This diagram is all you need to make it work. Get a 20 amp 4 pin relay from a parts store, normally used to operate things like fog lights or other high amp accessories.There are a lot of threads about voltmeters that read incorrectly or batteries that are being overcharged by the regulator. There is a common denominator and a fix.
The voltmeter isn't connected to the battery, it's connected to the electrical system. System and battery values are different due to connections and line loss. The older the bike, the more prone it is to have a wider variance between system and battery. Some as much as 1.5 volts. It's okay if you're smart enough to add 1.5 volts to the voltmeter reading, but there is downside. It causes the regulator to overcharge the battery.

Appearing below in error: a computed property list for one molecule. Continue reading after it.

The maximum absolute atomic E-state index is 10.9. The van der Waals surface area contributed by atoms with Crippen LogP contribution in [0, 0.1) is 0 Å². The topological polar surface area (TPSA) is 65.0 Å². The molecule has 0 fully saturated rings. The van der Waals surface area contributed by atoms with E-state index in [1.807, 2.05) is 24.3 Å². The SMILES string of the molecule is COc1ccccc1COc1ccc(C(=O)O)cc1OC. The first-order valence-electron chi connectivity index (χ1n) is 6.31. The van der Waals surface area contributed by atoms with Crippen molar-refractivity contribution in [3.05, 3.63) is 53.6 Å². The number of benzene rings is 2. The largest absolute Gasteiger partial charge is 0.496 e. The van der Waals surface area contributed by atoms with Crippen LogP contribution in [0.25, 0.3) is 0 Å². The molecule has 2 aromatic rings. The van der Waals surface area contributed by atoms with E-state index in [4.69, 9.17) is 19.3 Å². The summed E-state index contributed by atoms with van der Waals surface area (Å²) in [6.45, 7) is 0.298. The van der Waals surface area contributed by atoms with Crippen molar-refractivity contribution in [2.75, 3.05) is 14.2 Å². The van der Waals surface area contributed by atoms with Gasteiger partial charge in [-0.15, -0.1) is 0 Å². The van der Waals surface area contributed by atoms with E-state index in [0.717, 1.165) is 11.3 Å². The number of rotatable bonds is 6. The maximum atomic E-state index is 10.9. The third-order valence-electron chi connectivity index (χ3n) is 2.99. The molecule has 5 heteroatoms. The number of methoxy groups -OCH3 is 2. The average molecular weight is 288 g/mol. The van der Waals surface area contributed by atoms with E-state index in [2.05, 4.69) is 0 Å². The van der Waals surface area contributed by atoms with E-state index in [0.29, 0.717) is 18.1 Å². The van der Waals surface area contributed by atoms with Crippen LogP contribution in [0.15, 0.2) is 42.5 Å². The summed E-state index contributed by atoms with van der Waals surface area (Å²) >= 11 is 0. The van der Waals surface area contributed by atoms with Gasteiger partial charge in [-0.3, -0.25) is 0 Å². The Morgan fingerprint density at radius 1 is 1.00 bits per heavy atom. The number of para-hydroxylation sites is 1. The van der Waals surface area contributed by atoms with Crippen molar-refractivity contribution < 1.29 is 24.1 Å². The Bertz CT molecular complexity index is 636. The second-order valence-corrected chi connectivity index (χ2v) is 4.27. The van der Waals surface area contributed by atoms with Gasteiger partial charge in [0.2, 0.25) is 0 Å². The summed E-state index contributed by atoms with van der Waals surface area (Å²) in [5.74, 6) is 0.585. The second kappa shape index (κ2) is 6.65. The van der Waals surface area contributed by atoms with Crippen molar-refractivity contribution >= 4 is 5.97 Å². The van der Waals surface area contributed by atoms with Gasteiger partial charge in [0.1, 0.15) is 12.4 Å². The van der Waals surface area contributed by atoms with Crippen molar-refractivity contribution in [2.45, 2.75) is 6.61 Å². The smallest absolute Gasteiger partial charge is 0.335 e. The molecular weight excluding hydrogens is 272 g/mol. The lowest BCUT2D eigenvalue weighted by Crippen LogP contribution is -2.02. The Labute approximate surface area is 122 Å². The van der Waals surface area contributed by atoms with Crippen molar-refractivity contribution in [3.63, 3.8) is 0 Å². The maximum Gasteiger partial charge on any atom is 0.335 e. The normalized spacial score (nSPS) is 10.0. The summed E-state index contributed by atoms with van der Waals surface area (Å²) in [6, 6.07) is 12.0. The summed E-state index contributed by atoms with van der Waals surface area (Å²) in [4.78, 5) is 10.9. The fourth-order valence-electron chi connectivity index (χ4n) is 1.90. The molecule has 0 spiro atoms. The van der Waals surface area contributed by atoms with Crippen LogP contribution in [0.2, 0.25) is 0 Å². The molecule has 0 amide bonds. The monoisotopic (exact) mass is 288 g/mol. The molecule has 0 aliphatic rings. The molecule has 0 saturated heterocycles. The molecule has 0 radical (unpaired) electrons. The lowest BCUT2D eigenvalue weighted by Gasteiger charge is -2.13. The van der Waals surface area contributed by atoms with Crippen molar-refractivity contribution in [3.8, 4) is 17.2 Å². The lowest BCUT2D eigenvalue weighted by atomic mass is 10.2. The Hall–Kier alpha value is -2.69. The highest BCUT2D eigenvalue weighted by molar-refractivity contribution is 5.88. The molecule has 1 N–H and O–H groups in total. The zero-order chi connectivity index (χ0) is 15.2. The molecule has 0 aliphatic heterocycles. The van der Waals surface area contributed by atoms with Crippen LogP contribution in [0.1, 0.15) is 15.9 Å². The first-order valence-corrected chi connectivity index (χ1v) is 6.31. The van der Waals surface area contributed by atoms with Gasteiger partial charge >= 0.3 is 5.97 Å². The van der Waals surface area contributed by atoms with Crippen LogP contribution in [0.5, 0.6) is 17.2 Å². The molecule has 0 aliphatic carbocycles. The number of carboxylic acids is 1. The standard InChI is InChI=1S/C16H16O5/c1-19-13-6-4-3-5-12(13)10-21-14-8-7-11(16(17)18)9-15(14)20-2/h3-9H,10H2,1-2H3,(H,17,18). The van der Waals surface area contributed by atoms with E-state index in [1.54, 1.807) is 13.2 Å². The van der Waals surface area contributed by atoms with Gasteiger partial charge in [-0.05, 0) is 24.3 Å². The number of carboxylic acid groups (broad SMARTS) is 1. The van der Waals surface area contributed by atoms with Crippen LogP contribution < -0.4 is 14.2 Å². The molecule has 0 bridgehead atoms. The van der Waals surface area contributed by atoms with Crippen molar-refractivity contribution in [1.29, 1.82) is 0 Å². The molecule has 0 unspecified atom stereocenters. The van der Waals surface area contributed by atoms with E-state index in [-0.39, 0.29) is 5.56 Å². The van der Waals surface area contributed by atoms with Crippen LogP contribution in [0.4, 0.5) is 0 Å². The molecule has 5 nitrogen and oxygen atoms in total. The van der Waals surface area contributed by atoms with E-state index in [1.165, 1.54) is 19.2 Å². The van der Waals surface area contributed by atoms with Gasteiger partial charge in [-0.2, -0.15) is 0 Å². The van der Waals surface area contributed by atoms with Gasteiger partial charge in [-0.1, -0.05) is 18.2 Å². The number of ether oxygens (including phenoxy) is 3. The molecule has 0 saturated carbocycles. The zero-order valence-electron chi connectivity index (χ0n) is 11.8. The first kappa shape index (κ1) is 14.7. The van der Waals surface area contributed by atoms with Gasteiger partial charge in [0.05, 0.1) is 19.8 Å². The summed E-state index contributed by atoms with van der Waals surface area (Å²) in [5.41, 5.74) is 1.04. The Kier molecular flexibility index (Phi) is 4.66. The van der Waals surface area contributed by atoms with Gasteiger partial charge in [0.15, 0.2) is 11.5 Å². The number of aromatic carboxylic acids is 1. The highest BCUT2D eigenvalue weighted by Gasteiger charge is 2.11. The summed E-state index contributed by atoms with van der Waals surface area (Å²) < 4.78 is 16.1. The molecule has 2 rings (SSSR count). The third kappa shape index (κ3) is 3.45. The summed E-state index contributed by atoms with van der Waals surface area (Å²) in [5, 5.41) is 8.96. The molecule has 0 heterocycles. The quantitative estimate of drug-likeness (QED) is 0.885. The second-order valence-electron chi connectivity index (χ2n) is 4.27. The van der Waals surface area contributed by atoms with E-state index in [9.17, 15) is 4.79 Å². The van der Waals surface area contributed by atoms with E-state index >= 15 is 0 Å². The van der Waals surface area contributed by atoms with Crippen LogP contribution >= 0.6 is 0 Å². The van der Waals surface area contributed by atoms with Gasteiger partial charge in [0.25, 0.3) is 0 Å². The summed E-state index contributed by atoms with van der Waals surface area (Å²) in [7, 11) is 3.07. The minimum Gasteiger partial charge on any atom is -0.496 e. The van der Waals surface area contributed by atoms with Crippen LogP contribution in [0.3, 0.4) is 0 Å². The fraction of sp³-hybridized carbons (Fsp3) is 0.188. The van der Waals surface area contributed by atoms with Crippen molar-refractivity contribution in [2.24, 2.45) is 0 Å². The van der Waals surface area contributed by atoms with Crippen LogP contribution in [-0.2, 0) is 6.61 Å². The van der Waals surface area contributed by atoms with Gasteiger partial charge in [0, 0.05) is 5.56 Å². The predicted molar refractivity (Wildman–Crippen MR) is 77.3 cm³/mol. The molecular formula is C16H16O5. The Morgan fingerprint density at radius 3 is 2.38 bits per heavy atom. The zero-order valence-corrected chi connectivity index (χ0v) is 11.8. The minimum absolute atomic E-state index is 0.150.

The regulator sees the same voltage as the meter. 1.5 volts less than actual battery voltage. So it kicks the voltage from a nominal 14.x to 15 volts or better. And that's too high. Most charging systems are regulated to 14.2-14.4.
Here's the fix.
Break the ignition wire to the regulator, use it to close a relay that provides power from the battery to the regulator. Now the regulator sees actual battery voltage and regulates correctly. The nice thing is, you've also provided a tap so the voltmeter reads the actual battery voltage as well.
The regulator getting hot is normal. The only way to cool it down is to use more of the available wattage.dave0430, dave if the rectifier was getting hot can it cause it to over charge? regards walkabout